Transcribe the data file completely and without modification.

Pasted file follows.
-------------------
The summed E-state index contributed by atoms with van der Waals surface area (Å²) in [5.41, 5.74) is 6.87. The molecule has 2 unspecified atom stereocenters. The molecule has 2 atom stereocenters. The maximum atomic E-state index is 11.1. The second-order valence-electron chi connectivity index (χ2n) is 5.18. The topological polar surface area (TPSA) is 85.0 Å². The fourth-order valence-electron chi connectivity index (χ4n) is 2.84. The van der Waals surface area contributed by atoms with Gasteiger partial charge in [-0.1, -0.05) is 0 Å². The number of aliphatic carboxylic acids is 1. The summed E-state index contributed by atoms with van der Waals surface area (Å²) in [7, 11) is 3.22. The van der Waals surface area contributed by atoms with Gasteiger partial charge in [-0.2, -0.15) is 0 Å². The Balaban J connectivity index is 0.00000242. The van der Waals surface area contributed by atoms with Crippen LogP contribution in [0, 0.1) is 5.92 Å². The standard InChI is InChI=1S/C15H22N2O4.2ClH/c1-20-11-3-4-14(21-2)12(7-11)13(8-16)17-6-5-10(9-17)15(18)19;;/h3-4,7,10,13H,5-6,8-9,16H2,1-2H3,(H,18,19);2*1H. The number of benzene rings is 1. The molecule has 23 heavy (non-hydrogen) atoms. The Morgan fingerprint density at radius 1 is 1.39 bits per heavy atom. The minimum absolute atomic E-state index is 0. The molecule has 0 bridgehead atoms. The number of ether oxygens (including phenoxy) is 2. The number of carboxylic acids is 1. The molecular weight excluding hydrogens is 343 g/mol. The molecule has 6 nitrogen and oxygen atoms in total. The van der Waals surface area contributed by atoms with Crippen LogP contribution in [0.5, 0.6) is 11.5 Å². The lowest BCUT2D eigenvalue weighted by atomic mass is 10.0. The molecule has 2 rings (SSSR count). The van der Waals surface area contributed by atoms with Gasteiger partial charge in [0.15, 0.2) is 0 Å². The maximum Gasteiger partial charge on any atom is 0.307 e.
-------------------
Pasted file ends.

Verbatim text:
The summed E-state index contributed by atoms with van der Waals surface area (Å²) in [5.41, 5.74) is 6.87. The molecule has 2 unspecified atom stereocenters. The molecule has 2 atom stereocenters. The maximum atomic E-state index is 11.1. The second-order valence-electron chi connectivity index (χ2n) is 5.18. The topological polar surface area (TPSA) is 85.0 Å². The fourth-order valence-electron chi connectivity index (χ4n) is 2.84. The van der Waals surface area contributed by atoms with Gasteiger partial charge in [-0.1, -0.05) is 0 Å². The number of aliphatic carboxylic acids is 1. The summed E-state index contributed by atoms with van der Waals surface area (Å²) in [7, 11) is 3.22. The van der Waals surface area contributed by atoms with Gasteiger partial charge in [-0.2, -0.15) is 0 Å². The Balaban J connectivity index is 0.00000242. The van der Waals surface area contributed by atoms with Crippen LogP contribution in [0, 0.1) is 5.92 Å². The standard InChI is InChI=1S/C15H22N2O4.2ClH/c1-20-11-3-4-14(21-2)12(7-11)13(8-16)17-6-5-10(9-17)15(18)19;;/h3-4,7,10,13H,5-6,8-9,16H2,1-2H3,(H,18,19);2*1H. The number of benzene rings is 1. The molecule has 23 heavy (non-hydrogen) atoms. The Morgan fingerprint density at radius 1 is 1.39 bits per heavy atom. The minimum absolute atomic E-state index is 0. The molecule has 0 bridgehead atoms. The number of ether oxygens (including phenoxy) is 2. The number of carboxylic acids is 1. The molecular weight excluding hydrogens is 343 g/mol. The molecule has 6 nitrogen and oxygen atoms in total. The van der Waals surface area contributed by atoms with Crippen LogP contribution in [0.5, 0.6) is 11.5 Å². The lowest BCUT2D eigenvalue weighted by atomic mass is 10.0. The molecule has 2 rings (SSSR count). The van der Waals surface area contributed by atoms with Gasteiger partial charge in [0.15, 0.2) is 0 Å². The maximum Gasteiger partial charge on any atom is 0.307 e.